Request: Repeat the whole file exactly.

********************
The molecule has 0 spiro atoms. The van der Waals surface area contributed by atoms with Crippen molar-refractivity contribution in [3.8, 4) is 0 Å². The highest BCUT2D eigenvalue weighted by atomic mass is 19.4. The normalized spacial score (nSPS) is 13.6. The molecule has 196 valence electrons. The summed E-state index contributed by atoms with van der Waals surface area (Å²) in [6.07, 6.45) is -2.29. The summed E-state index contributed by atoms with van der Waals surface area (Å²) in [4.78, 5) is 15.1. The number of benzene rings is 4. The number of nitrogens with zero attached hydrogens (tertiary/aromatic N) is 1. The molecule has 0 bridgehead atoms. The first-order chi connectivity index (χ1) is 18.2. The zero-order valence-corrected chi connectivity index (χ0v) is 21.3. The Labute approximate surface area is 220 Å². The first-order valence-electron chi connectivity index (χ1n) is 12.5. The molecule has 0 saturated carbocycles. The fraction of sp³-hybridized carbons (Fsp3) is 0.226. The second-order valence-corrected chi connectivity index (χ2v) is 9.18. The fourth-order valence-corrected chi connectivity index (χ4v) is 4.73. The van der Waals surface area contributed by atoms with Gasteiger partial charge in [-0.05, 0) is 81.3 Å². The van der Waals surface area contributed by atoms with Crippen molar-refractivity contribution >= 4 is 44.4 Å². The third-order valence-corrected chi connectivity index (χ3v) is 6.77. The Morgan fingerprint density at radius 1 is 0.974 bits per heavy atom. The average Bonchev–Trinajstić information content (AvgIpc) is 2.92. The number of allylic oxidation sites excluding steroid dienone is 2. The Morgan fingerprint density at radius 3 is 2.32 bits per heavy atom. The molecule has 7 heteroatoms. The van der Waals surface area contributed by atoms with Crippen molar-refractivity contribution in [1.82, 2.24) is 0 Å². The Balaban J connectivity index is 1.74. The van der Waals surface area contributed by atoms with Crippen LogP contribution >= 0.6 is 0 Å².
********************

The molecule has 0 spiro atoms. The van der Waals surface area contributed by atoms with Crippen molar-refractivity contribution in [3.8, 4) is 0 Å². The highest BCUT2D eigenvalue weighted by atomic mass is 19.4. The normalized spacial score (nSPS) is 13.6. The molecule has 196 valence electrons. The summed E-state index contributed by atoms with van der Waals surface area (Å²) in [6.07, 6.45) is -2.29. The summed E-state index contributed by atoms with van der Waals surface area (Å²) in [4.78, 5) is 15.1. The number of benzene rings is 4. The number of nitrogens with zero attached hydrogens (tertiary/aromatic N) is 1. The molecule has 0 bridgehead atoms. The first-order chi connectivity index (χ1) is 18.2. The zero-order valence-corrected chi connectivity index (χ0v) is 21.3. The Labute approximate surface area is 220 Å². The first-order valence-electron chi connectivity index (χ1n) is 12.5. The molecule has 0 saturated carbocycles. The fraction of sp³-hybridized carbons (Fsp3) is 0.226. The second-order valence-corrected chi connectivity index (χ2v) is 9.18. The fourth-order valence-corrected chi connectivity index (χ4v) is 4.73. The van der Waals surface area contributed by atoms with Gasteiger partial charge in [-0.05, 0) is 81.3 Å². The van der Waals surface area contributed by atoms with Crippen molar-refractivity contribution >= 4 is 44.4 Å². The third-order valence-corrected chi connectivity index (χ3v) is 6.77. The Morgan fingerprint density at radius 1 is 0.974 bits per heavy atom. The average Bonchev–Trinajstić information content (AvgIpc) is 2.92. The number of allylic oxidation sites excluding steroid dienone is 2. The Morgan fingerprint density at radius 3 is 2.32 bits per heavy atom. The molecule has 7 heteroatoms. The van der Waals surface area contributed by atoms with Crippen molar-refractivity contribution in [1.82, 2.24) is 0 Å². The Balaban J connectivity index is 1.74. The van der Waals surface area contributed by atoms with Crippen LogP contribution >= 0.6 is 0 Å².